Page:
WASHINGTON – When Laura Amico was assigned the crime beat at her small California newspaper, she joked with her editor it was her dream job. Now, Amico and her husband Chris run one of the most well-executed and highly acclaimed news start-ups in the country entirely about homicide.
Homicide Watch D.C. started in 2010 when Amico moved to Washington, D.C., after her husband got a job at PBS NewsHour. She said her first month she had 500 visitors. It was small and she wasn’t sure what to expect. Over 2 1/2 years, the community response has exploded. She averages 10,000 hits a day, most of her traffic coming from search engines.
“I think this speaks to the ways that people in the community are trying to access and interact with information about these crimes is that they’re putting names and addresses into Google,” Amico said. “So they’re saying, ‘I know something happened on Fifth Street last night. Or I know something happened to this girl Selina who I went to high school with.’ And they’re putting that into Google and Google is sending them to Homicide Watch D.C. So that’s been really interesting to me.”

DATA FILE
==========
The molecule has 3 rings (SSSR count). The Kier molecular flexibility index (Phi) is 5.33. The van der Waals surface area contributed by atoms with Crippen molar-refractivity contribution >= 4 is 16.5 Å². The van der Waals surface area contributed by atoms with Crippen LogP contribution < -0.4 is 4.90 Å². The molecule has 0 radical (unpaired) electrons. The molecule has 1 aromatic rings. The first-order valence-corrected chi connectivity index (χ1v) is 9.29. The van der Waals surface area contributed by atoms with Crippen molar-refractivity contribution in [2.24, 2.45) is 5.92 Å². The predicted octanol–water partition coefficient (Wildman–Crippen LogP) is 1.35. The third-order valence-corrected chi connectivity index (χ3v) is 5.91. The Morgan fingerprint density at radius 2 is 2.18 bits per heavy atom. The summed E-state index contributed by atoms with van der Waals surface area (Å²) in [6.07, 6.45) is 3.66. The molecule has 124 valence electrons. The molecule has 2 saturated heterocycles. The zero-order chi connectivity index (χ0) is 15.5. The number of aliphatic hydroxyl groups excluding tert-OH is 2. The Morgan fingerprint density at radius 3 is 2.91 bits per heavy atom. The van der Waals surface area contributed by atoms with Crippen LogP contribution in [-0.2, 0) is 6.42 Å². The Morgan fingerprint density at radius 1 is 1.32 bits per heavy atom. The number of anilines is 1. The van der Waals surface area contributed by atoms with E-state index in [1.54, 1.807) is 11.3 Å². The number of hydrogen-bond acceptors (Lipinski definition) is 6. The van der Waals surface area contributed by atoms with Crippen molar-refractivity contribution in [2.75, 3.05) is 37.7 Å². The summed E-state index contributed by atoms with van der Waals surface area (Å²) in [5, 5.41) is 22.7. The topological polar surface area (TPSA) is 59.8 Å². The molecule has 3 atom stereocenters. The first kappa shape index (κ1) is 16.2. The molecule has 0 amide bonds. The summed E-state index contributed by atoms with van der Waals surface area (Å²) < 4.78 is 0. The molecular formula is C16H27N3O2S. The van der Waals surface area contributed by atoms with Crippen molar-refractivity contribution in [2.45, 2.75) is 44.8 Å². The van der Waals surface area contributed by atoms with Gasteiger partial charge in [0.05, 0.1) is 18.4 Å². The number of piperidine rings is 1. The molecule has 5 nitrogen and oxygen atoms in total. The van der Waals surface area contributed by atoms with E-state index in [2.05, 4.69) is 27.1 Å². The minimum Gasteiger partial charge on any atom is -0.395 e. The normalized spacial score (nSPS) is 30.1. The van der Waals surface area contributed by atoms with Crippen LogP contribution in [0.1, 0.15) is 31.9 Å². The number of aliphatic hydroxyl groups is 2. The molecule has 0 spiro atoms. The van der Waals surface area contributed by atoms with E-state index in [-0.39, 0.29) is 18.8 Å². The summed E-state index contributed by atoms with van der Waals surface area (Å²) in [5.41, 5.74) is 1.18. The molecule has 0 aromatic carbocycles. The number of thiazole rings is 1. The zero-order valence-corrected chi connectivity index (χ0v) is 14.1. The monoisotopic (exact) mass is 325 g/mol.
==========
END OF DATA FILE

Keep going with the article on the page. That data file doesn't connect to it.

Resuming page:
In her reporting, Amico found that the homicides reported by the traditional news outlets seemed to be focused on certain areas, and not representative of where the crimes were happening.
“I think it had to do with so many homicides in the past having to deal with the crack epidemic, and that really not being so much of a problem anymore,” Amico said.
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